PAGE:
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Evans, Arthur J.  
The Palace of Minos: a comparative account of the successive stages of the early Cretan civilization as illustred by the discoveries at Knossos (Band 2,1): Fresh lights on origins and external relations — London, 1928

Seite: 253
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http://digi.ub.uni-heidelberg.de/diglit/evans1928/0280
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§ 43- Reactions of Coastal Route East; Syro-Egyptian Vases,
Bull 'Rhytons', and Cylinders.

Harbour Town of Knossos, link with Coastal Route East; Discovery of
sealings resembling those of Zakro but of Vasiliki clay; Excavations at
Anemomylia ; Alabaster (calcite) vase from site, inform of squatting, enceinte
female—Syro-Egyptian type, of Eighteenth Dynasty date; Similar specimen
from By bios ; Analogous Eleventh Dynasty pot; Suggested prototype of
E.M. Ill vase from Mochlos ; Type of Mother Goddess ; Oriental origin of
Minoan bull 'rhytons'; Early Sumerian prototypes from Erech; Inlaid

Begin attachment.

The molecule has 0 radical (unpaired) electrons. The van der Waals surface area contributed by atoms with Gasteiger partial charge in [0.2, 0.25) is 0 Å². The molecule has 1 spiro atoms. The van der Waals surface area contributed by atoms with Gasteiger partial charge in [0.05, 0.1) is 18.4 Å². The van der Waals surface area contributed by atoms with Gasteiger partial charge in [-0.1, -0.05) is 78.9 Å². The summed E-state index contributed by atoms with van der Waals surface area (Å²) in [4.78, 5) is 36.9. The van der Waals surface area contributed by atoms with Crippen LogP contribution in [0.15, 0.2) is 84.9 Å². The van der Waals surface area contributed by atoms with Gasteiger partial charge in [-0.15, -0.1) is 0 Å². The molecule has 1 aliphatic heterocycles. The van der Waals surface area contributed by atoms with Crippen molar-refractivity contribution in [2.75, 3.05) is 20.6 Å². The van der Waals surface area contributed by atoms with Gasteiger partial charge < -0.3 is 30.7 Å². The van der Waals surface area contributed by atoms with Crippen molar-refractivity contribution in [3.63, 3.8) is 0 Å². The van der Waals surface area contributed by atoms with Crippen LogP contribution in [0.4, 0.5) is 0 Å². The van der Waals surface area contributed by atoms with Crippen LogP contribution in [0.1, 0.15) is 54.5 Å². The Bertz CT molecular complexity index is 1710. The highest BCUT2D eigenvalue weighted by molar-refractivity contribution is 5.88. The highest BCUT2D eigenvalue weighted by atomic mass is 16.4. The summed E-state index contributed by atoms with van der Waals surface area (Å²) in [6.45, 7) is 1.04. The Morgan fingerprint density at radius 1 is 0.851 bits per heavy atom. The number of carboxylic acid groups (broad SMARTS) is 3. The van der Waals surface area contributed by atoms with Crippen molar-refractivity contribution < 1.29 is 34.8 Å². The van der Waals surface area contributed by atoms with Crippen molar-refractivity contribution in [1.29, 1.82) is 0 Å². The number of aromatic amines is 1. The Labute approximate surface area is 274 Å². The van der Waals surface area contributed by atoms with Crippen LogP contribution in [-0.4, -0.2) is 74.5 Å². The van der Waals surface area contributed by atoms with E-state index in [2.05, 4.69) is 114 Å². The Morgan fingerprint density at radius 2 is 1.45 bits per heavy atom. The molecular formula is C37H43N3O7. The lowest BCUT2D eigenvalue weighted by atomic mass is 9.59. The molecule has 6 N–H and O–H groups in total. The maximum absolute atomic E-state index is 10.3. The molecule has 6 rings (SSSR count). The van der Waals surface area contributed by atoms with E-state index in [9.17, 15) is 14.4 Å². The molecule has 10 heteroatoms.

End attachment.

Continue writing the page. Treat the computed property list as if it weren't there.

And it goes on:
spots, as Minoan ; Western extension of early Sumerian dominion ; Evidences
of Oriental infltieuce on Crete about the close of E. M. Ill and in M. M. la.;
Cretan finds of Babylonian Cylinders—specimen from littoral of Knossos.

In the main the importance attained by the haven of Minoan Knossos Harbour
was in a less degree due to any special excellence of its own. It was rather Knossos.
resultant from the pressing need of a maritime outlet for a great centre of ^ink with
population which had grown up from immemorial time in a fertile district Route
of the Island, and, later, as the Northern sea-gate of the Central transit route. ast

Over and above any traffic with the Cyclades and farther Aegean
shores the harbour town seems to have stood in specially intimate relations
with a coastal line linking it both by sea and land with more Eastern
regions of Crete itself. First amongst these must be reckoned Niru Khani,
the well-defined Minoan port which in some degree may have served as
a second harbour for Knossos in that direction. Farther along the coast is
the considerable civic foundation of Mallia, marked by one of the earliest
of the Cretan Palaces, which formed in fact the terminal station of a transit
route on that side, traversing the upland valley of Mirabello, and thence
bringing it into connexion with the ports of the Easternmost Cretan region
and either, past Vasiliki, across the isthmus of Girapetra to Hierapetra, or by
the Siteia coastal route and eventually to Palaikastro and Zakro, at the extreme
East end of the Island. These ports were the natural points of arrival for
Oriental commerce.

These relations, indeed, have a direct bearing on some suggestive finds
that have occurred in the most flourishing quarter of the harbour town of
Knossos.
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